Oh, weird. Sometimes in Garfield the Joke Logic gets so thick it's hard to tell if the gag is being mangled by the rules and realities of the strip, or if the writing is playing with the conventions of the same.
Panel 1: Liz, a professional who works with animals, tries to win a cat over not with treats, petting, or attention, but diplomatic conversation as if he were a respected equal. She is not without a history of speaking to Garfield, but it is usually to threaten him about holding still for shots, or as an ironic confidant for sarcastic remarks about Jon; the excuse for most other instances has been that she's talking to Garfield "as if" he understood, knowing that he does not.
Panel 2: Whether she pulled Garfield aside when Jon stepped out to the bathroom, or she has requested a moment alone with Garfield to have this important talk, the situation is so creepy, it's no wonder Garfield is frozen in disbelief and fright before discussion starts. Liz also doesn't have Jon's ability to hold naturalistic one-sided conversations with Garfield that make sense: as far as Dr. Wilson is concerned, she and Garfield spend the remainder of the strip standing there staring at each other.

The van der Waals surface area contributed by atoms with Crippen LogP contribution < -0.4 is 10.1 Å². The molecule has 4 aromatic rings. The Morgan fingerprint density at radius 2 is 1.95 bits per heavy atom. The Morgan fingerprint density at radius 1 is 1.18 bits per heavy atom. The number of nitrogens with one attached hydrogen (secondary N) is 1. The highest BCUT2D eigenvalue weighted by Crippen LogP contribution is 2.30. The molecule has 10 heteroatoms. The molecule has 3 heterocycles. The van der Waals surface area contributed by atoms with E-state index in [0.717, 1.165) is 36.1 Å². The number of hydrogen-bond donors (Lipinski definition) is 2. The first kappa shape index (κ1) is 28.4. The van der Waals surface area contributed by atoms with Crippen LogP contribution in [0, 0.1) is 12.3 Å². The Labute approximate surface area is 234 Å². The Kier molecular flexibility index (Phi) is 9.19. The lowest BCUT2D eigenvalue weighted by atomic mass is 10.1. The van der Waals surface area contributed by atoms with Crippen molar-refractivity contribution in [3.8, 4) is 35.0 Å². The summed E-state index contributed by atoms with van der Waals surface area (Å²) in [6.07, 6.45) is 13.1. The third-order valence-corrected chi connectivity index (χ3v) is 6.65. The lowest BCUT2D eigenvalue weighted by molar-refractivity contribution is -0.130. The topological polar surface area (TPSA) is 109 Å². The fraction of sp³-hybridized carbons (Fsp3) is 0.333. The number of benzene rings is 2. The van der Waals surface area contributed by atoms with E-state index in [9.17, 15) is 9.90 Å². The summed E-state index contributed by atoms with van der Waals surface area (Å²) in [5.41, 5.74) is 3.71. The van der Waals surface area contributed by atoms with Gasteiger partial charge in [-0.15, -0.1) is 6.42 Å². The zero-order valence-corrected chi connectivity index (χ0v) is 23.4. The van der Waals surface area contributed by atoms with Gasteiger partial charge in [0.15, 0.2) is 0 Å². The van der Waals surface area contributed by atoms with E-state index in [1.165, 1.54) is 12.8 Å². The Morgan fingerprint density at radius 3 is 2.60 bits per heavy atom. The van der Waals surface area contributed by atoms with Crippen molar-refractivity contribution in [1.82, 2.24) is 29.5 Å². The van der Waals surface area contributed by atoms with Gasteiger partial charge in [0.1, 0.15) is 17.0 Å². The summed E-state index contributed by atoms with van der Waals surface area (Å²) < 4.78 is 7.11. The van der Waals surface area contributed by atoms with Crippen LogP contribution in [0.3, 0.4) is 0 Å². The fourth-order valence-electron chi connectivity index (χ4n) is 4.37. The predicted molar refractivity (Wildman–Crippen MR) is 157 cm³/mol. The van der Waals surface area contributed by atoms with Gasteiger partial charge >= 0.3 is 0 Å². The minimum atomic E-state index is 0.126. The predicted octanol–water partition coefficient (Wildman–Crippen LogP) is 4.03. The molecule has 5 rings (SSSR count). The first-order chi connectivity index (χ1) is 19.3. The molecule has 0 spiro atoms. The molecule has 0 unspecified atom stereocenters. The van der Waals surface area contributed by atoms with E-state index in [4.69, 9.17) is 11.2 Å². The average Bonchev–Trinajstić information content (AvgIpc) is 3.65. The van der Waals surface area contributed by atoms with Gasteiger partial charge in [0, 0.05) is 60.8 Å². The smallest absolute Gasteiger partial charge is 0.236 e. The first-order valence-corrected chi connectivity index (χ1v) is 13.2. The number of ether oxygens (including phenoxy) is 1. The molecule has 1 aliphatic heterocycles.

Panel 3: Here's where I'm positive the Joke Logic is the joke itself; Garfield's discomfort is crazy, out of character, and silly on many levels. Not the least of which is that everyone sees him naked all the time. Not the least of which is that friends may see each other naked under all sorts of circumstances. Also-not the least of which is that Garfield's lament is supposed to parallel an uncomfortable turn in the doctor-patient relationship, but he doesn't disrobe before or share any personal information with the vet. Aw. He thinks he's people! And so the way a simple joke has confused itself becomes the joke itself.